Ubisoft has announced that they will be editing a piece of flavor text in Assassin’s Creed: Valhalla  referring to a characters’ burn injuries following a complaint from a single individual that the words presented in-game were “absolutely unacceptable.”

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In Assassin’s Creed: Valhalla, Eorforwine is a full-body armor clad Zealot serving under the command of the Order of the Ancients, an early incarnation of the series’ primary antagonistic faction, the Templar Order

The flavor text in question is featured in a description for the character, and describes how after being “horribly burned in a childhood accident,” Eorforwine still feels “terrified someone will see her disfigured face” and “relieves her fury with bursts of violence.”

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It is this brief description that caught the ire of Courtney Craven, the founder of the “award winning games media outlet for disabled gamers, by disabled gamers,” Can I Play That?, who asserted that “it’s absolutely unacceptable to talk about facial differences this way.”

She added that “writers for games and otherwise need to do better.”

As to why this particular text caused Craven to take such great offense, they explained how their “GF, who is a burn victim and spent many years ashamed of her scars, was sitting beside me when I came upon this bit in the game and the look on her face…I was embarrassed that this was her impression of this industry I love so much.”

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In response to these tweets, many fans of Assassin’s Creed: Valhalla, and video games in general, pushed back against Craven, arguing both that the text was not an instance of ableism and pointing out the absurdity of the ever growing list of real-world subjects that have been declared ‘off limits.’

@Dasukocho explained that “Her face is disfigured. That’s not “unacceptable” to say. She’s scared of people seeing it so even she sees it as a disfigurement.”

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“I feel sorry for this industry if you cannot understand that this is what the character feels, and it’s not telling people how they should feel, or is a representation of people in similar situations,” wrote @Etherwinter. “It’s storytelling”.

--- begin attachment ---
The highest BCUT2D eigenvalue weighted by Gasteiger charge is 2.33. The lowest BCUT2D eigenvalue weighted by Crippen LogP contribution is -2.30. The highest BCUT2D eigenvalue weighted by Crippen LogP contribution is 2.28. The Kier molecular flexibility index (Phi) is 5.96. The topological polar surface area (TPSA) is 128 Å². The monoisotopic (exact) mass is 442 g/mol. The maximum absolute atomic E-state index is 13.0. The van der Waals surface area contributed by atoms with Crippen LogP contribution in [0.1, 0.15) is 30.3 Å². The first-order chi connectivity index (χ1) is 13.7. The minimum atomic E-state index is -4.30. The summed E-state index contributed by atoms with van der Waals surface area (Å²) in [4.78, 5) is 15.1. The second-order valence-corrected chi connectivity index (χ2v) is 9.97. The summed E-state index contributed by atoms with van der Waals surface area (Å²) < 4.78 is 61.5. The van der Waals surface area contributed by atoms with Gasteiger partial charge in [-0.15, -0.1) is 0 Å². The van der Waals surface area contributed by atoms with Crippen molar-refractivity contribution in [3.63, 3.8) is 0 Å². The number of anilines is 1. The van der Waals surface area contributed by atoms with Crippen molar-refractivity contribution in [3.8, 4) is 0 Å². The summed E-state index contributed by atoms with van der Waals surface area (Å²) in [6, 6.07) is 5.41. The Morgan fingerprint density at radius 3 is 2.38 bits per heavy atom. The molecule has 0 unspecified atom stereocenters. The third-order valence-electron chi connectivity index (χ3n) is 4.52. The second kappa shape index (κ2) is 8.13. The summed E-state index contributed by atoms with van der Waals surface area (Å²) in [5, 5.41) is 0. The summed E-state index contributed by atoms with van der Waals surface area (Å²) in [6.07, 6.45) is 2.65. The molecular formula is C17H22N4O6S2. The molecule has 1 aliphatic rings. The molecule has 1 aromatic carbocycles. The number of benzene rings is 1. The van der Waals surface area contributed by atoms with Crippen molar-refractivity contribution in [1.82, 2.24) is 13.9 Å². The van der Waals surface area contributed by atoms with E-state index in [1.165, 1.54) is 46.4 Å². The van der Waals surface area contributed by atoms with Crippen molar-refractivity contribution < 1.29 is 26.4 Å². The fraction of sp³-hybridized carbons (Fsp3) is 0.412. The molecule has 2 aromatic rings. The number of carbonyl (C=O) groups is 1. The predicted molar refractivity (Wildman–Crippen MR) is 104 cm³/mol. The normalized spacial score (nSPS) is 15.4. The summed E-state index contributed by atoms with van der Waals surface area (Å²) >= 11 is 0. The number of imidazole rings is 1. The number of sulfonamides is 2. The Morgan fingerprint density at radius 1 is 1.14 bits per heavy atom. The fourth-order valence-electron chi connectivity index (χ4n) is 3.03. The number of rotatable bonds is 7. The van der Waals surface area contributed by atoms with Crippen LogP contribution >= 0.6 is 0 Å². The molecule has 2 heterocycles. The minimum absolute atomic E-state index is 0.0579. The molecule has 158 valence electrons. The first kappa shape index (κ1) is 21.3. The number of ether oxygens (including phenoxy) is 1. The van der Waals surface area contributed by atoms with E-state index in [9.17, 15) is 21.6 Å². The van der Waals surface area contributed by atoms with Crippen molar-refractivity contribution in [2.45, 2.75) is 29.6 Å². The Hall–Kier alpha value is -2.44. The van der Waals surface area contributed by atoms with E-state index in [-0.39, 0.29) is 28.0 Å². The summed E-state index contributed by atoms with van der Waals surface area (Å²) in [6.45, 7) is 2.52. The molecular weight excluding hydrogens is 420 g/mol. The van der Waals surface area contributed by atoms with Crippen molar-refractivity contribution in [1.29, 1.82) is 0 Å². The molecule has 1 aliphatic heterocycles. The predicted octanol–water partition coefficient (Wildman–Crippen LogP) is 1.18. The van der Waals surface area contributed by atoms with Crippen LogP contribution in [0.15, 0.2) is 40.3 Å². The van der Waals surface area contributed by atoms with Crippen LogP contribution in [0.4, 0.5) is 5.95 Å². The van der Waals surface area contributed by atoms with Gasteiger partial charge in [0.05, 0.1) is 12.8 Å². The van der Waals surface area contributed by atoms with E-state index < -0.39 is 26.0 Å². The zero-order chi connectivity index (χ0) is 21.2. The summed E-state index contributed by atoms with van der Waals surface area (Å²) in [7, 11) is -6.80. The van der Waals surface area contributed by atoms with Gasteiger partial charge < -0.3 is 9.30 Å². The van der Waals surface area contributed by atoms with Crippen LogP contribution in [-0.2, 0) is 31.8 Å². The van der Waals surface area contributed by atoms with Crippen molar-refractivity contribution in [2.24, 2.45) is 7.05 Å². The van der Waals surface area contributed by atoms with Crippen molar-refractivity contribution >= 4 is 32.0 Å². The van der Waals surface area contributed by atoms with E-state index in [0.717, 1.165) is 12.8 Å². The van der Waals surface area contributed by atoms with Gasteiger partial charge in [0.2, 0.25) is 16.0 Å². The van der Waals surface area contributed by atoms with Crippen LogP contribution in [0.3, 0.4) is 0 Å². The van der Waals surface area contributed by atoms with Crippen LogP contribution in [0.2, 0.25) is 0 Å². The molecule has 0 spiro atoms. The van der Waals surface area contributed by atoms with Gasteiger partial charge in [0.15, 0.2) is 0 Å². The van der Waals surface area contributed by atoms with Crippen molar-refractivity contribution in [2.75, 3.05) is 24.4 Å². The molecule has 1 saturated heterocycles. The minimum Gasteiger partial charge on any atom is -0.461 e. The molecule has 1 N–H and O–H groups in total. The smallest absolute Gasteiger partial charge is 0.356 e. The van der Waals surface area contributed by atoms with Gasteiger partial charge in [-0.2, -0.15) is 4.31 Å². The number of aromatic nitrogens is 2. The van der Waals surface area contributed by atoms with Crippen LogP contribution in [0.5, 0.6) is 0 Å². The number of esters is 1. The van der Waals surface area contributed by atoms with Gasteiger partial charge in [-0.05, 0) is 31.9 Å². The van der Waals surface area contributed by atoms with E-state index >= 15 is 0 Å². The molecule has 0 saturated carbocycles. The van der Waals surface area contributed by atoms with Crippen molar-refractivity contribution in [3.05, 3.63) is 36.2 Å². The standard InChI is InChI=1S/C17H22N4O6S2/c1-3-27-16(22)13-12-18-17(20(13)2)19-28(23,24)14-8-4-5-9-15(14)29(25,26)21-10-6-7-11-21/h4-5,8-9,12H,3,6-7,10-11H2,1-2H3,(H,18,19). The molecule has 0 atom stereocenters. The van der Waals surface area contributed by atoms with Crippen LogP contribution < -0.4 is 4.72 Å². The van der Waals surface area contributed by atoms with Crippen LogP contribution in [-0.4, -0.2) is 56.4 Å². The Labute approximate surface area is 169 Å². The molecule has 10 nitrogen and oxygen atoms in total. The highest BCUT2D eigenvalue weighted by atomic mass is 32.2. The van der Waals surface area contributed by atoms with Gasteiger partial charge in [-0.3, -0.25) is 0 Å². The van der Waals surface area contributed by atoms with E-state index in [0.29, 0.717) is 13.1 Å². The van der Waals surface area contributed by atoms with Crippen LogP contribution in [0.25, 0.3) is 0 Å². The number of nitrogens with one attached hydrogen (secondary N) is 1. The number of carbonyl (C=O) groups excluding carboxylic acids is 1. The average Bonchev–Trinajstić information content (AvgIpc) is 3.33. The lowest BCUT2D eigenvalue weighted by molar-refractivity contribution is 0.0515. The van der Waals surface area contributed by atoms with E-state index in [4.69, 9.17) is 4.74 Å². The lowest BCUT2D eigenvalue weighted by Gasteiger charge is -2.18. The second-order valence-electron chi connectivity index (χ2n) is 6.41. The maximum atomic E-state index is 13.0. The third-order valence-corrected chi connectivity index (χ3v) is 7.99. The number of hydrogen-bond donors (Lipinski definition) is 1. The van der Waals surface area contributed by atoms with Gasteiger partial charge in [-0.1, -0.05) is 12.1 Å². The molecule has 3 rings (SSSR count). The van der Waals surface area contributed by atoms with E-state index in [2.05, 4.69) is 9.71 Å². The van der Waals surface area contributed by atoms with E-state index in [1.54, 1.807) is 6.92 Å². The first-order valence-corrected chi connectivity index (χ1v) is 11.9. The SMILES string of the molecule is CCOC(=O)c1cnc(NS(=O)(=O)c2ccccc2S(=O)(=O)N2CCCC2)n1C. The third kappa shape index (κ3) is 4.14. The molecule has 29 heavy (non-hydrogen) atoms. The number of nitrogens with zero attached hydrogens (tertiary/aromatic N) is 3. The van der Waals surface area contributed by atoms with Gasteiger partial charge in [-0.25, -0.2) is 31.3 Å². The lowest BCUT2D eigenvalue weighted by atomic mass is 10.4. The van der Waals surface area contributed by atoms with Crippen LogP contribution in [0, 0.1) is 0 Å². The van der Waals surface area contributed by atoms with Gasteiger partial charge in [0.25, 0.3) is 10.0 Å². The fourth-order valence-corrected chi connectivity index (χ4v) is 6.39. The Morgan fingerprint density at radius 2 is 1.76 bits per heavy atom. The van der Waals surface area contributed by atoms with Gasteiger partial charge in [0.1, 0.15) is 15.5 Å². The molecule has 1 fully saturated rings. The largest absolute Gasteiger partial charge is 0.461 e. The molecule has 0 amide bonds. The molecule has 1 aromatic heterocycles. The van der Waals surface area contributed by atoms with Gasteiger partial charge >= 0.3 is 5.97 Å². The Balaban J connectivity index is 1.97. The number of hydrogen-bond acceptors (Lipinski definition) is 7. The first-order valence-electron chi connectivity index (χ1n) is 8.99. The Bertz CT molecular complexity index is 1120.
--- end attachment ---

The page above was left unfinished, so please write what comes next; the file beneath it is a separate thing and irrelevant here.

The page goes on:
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@Wikimb speculated that if Craven “were in charge of games’ storylines all of them will be just boring-ass stories in which everyone are unnaturally nice to each other and avoid insulting people because viewers might feel upset?”

“Like….? Stories are there to evoke certain emotions…?” they concluded.

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Despite both of Craven’s tweets on the subject receiving little more than a combined total of 337 likes and 474 retweets, it took less than six hours for Ubisoft to take notice of their complaints and assure them that they would be removing the text from the game.

“Thank you so much for pointing this out – we apologize for unintentionally reinforcing ableism through this language,” said Ubisoft. “We will remove this language in an upcoming update.”

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After Ubisoft confirmed the forthcoming change, Craven took to their Twitter to taunt her critics, announcing that “in case you were worried Assassin’s Creed is the only game I want to ruin, I can’t wait to also ruin Demon Souls for you.”

“Might be time for the angry men to find a new hobby because this that you hate is the future of the games industry. You’re welcome,” Craven concluded.

As of writing, Ubisoft has not confirmed a concrete release date for the promised update.

What do you make of Craven’s complaint? Do you agree or disagree with the text’s removal?

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